However, if you’re bored and are thinking about a quickie storm chasing vacation with the family, monster storms, likely to produce newspaper headlines will be smashing the Pac NW in the next few days. Expect to read about flooding and hurricane to 100 mph winds on the Washington/Oregon coast sometime. Also, Tofino, British Columbia, along the SW coast of Vancouver Island, would be a great place to head for, watching giant waves crash up against the coast and around that lighthouse they have around there, pounding rains…
The long fetch with these storms in the Pacific guarantees some monster waves.
3:49 AM, 14 Oct: Mark “WeatherPal” Albright informed me that a 94 mph wind was observed last evening (the 13th) near Astoria, OR.
The next low, a “regular low” but one energized by leftover moisture from Typhoon Songda, looks to be even stronger than last night’s low. This one comes in moving really rapidly tomorrow evening while deepening (central pressure is dropping further) as it passes over the Washington coast. Looks like that one will be a “blow-down” storm; good-bye timber.
The synoptic pattern (placement of jet streams and lows) is “Freda-esque”, that is, similar to that of October 12, 1962, the infamous Columbus Day storm where a remnant of Typhoon Freda zipped in as a regular low that deepened explosively as it raced up the Pacific NW coast bringing winds of 100-200 mph and blowing down BILLIONS of board feet of timber as well as weather pal, Mark Albright, mentioned above, when he was a kid1.
Well, we sure hope its not THAT similar!
Lots of interesting patterns and complexities in yesterday’s skies. If you didn’t see them, here they are, though its kind of a much ado about nothing, really:
—————————- 1Mark. like most kids who are blown over in a windstorm, wanted to be a meteorologist right after that. Its pretty traumatic and life changing when you’re blown over by wind. CMP’s life was traumatized and changed forever when it snowed a few inches in the San Fernando Valley of southern California when he was six year’s old. Not sure you’ll find this information in the latest Diagnostic and Statistical Manual of Psychiatric Disorders #5, however, but its a well-known phenomenon in the weather subculture.
Some rain fell about this time in Catalina. Not enough to darken the pavement completely at any time. The main thing to take away from that hour of very light rain is that it was not “drizzle” as even some errant meteorologists call such sprinkles.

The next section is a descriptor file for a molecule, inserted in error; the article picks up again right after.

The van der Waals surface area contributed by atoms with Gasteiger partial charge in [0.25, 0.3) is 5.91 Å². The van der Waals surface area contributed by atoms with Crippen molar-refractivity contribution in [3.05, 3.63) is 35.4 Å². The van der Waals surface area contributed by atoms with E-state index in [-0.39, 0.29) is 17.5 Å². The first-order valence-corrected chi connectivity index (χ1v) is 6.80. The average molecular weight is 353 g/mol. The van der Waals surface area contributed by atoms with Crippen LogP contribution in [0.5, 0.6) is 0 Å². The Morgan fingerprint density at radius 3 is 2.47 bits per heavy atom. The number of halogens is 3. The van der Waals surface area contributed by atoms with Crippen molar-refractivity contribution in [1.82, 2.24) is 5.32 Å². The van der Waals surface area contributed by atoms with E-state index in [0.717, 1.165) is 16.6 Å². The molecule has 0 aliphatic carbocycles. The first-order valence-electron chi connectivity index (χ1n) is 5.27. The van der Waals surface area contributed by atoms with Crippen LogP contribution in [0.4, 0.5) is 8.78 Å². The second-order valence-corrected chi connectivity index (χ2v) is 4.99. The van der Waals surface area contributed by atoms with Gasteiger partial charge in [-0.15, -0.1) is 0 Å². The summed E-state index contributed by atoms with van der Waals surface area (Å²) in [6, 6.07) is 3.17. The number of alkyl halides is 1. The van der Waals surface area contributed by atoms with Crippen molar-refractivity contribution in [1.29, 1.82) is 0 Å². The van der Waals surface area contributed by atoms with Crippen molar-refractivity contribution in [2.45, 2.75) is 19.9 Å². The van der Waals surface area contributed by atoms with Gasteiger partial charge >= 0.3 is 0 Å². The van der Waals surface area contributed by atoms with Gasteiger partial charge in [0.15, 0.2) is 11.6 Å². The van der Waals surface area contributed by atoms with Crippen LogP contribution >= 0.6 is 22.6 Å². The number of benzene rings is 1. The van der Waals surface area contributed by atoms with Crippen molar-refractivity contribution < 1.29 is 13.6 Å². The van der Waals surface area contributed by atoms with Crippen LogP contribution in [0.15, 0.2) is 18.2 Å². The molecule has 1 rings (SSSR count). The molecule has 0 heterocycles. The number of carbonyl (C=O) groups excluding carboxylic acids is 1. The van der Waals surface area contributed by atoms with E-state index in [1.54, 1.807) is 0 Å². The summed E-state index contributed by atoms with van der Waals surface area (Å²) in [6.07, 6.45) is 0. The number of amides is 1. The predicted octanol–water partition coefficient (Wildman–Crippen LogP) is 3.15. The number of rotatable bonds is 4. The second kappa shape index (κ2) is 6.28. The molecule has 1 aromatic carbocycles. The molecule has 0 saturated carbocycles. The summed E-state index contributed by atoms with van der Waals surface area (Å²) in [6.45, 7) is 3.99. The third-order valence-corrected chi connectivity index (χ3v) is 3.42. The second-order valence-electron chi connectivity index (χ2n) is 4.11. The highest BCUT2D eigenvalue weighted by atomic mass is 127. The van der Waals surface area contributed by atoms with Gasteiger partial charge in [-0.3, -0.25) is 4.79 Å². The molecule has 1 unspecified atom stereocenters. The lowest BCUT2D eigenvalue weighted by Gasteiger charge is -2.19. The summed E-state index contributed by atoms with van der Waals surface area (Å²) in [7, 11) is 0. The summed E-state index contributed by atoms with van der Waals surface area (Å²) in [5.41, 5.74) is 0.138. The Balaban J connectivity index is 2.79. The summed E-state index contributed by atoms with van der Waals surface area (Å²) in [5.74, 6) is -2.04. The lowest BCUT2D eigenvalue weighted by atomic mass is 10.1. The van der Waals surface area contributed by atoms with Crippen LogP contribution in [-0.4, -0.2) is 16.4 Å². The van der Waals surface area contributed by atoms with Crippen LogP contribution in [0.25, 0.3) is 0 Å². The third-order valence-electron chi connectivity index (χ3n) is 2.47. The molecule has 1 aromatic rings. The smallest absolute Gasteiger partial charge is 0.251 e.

You will be permanently banned from attending any future meetings of the cloud maven club if you refer to such rain as we had yesterday afternoon as “drizzle.” Drizzle is fine (200-500 micron in diameter drops that are very close together and practically float in the air. Because they fall so slowly, and are so small to begin with, you can’t have drizzle at the ground from clouds that are much more than a 1000 feet or so above the ground because as soon as they pop out the bottom, those drops start evaporating and fall slower and slower by the second, and in no time they can be gone even in moist conditions. That’ s why its somewhat hilarious and sad at the same time, when, in particular, military sites for some unknown reason, report ersatz “drizzle: (coded as L, or L-) in our hourly aviation reports from clouds that are based at 5000 feet or something CRAZY like that.
This band of Nimbostratus/Altostratus had a backside that approached as the sun went down, and as you know, that clearing let some sunlight enrich and dramatize the views of our beloved Catalina Mountains:
The amazing rains ahead
Nothing that you don’t already know about, so no use me blabbing about it too much. But in case you haven’t seen it, The Return of Joe Low (after over-hydrating over the warm waters of the eastern Pacific), is expected over the next couple of days, with a little help from another disturbance, to bring colossal rains to eastern Arizona and especially New Mexico.
Below, from our friendly U of A Wildcat Weather Department a model run from yesterday’s 5 PM global data (the Wildcat’s downsize the US WRF-GFS model in this awesome depiction).
Check out the totals expected by the evening of October 23 rd. Stupendous. Usually these totals are a bit overdone, but even so…… Will take a nice bite out of drought.
Gasp these late April totals from the Pima County ALERT gauges, as of whenever you look, along side our Sutherland Heights total, as of 7 AM now, of 0.58 inches. This total is about the normal for the month of April here. Fantastic. Several nearby mountain and Catalina foothill totals are well over an inch with Oracle Ridge having 1.50 inches! However, the top of Ms. Mt. Lemmon is reporting nothing, which means the precip there is falling as snow. Nice couple of thunderblasts last night between 1:30 and 2 AM, too.
Yesterday, the latest wrf-goofus model (executed by the U of AZ at 11 PM AST night before last), had no rain in Catalina, and only a pittance in the mountains east of us.
Still a chance for measurable rain during the day today, too, but it’ll be gone by tomorrow, and it’ll likely bt a long time before rain returns.
The End, for now, anyway.
1Total is from a CoCoRahs gauge, not the Davis Vantage Pro online tipping bucket, which registers slightly low.
“My fingers are crossed for a much more typical event for 2015/16, but then again we seem to be in a very similar place as we were last year at this time (caveat part of e-mail) only a bit warmer in the tropics.”
“We shall see!”
—-from Nate M., NOAA SW Fisheries Center El Niño expert, personal communication, received just yesterday! Excitement abounds!
But, we will see as well…
Below, a different SST anomaly visual from NOAA:
There is a LOT of warmer than normal water out there! As we know now, the newly discovered “California Niño” helped tropical storms whisk into Arizona late last summer and fall stronger and wetter than they normally would be by providing warmer waters than normal over which they traveled while heading toward AZ. Think of something like the highly-caffeinated “Jolt Cola” in sea surface temperatures for those storms.